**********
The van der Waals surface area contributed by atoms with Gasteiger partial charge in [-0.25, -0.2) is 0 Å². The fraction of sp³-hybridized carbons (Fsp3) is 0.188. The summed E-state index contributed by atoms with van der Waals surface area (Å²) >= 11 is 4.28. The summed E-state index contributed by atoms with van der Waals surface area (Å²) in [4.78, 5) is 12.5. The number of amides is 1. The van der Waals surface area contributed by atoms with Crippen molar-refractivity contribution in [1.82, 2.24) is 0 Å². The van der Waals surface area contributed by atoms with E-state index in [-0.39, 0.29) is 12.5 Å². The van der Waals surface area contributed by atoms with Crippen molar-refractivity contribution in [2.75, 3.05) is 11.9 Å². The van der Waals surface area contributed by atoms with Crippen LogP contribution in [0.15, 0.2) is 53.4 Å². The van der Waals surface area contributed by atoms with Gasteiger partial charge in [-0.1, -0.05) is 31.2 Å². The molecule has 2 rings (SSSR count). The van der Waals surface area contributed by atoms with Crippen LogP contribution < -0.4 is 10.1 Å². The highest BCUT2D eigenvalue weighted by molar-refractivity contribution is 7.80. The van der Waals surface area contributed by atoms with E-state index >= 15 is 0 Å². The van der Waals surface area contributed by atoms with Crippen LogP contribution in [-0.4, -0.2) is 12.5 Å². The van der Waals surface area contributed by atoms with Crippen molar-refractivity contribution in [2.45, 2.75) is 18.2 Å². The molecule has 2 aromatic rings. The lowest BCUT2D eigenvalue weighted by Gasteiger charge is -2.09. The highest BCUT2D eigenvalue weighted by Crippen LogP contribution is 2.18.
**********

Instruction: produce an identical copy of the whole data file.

The van der Waals surface area contributed by atoms with Gasteiger partial charge in [-0.25, -0.2) is 0 Å². The fraction of sp³-hybridized carbons (Fsp3) is 0.188. The summed E-state index contributed by atoms with van der Waals surface area (Å²) >= 11 is 4.28. The summed E-state index contributed by atoms with van der Waals surface area (Å²) in [4.78, 5) is 12.5. The number of amides is 1. The van der Waals surface area contributed by atoms with Crippen molar-refractivity contribution in [1.82, 2.24) is 0 Å². The van der Waals surface area contributed by atoms with E-state index in [-0.39, 0.29) is 12.5 Å². The van der Waals surface area contributed by atoms with Crippen molar-refractivity contribution in [2.75, 3.05) is 11.9 Å². The van der Waals surface area contributed by atoms with Crippen LogP contribution in [0.15, 0.2) is 53.4 Å². The van der Waals surface area contributed by atoms with Gasteiger partial charge in [-0.1, -0.05) is 31.2 Å². The molecule has 2 rings (SSSR count). The van der Waals surface area contributed by atoms with Crippen LogP contribution < -0.4 is 10.1 Å². The highest BCUT2D eigenvalue weighted by molar-refractivity contribution is 7.80. The van der Waals surface area contributed by atoms with E-state index >= 15 is 0 Å². The van der Waals surface area contributed by atoms with Crippen LogP contribution in [-0.4, -0.2) is 12.5 Å². The van der Waals surface area contributed by atoms with Crippen molar-refractivity contribution in [2.45, 2.75) is 18.2 Å². The molecule has 2 aromatic rings. The lowest BCUT2D eigenvalue weighted by Gasteiger charge is -2.09. The highest BCUT2D eigenvalue weighted by Crippen LogP contribution is 2.18.